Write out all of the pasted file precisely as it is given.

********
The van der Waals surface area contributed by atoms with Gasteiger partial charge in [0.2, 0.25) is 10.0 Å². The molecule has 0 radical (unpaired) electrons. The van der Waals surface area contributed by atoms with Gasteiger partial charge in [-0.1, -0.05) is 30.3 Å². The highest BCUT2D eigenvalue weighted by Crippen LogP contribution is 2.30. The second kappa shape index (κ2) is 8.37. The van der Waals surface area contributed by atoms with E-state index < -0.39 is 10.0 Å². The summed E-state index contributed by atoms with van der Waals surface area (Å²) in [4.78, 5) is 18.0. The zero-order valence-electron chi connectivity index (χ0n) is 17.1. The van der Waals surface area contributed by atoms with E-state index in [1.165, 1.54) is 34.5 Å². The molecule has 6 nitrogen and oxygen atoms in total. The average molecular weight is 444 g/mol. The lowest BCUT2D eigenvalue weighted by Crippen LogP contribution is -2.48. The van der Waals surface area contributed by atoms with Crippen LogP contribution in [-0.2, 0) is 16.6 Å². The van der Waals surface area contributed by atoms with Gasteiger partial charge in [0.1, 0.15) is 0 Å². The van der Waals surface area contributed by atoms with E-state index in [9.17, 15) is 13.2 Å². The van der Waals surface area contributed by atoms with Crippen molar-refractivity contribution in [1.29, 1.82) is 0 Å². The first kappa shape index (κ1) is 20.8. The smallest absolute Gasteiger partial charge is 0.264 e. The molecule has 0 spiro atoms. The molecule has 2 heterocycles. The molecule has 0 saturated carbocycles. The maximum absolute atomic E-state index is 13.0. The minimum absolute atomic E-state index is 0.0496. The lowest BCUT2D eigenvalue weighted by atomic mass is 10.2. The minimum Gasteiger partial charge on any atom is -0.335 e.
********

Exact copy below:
The van der Waals surface area contributed by atoms with Gasteiger partial charge in [0.2, 0.25) is 10.0 Å². The molecule has 0 radical (unpaired) electrons. The van der Waals surface area contributed by atoms with Gasteiger partial charge in [-0.1, -0.05) is 30.3 Å². The highest BCUT2D eigenvalue weighted by Crippen LogP contribution is 2.30. The second kappa shape index (κ2) is 8.37. The van der Waals surface area contributed by atoms with E-state index < -0.39 is 10.0 Å². The summed E-state index contributed by atoms with van der Waals surface area (Å²) in [4.78, 5) is 18.0. The zero-order valence-electron chi connectivity index (χ0n) is 17.1. The van der Waals surface area contributed by atoms with E-state index in [1.165, 1.54) is 34.5 Å². The molecule has 6 nitrogen and oxygen atoms in total. The average molecular weight is 444 g/mol. The lowest BCUT2D eigenvalue weighted by Crippen LogP contribution is -2.48. The van der Waals surface area contributed by atoms with Crippen LogP contribution in [-0.2, 0) is 16.6 Å². The van der Waals surface area contributed by atoms with Gasteiger partial charge in [0.1, 0.15) is 0 Å². The van der Waals surface area contributed by atoms with E-state index in [9.17, 15) is 13.2 Å². The van der Waals surface area contributed by atoms with Crippen molar-refractivity contribution in [1.29, 1.82) is 0 Å². The first kappa shape index (κ1) is 20.8. The smallest absolute Gasteiger partial charge is 0.264 e. The molecule has 0 spiro atoms. The molecule has 2 heterocycles. The molecule has 0 saturated carbocycles. The maximum absolute atomic E-state index is 13.0. The minimum absolute atomic E-state index is 0.0496. The lowest BCUT2D eigenvalue weighted by atomic mass is 10.2. The minimum Gasteiger partial charge on any atom is -0.335 e.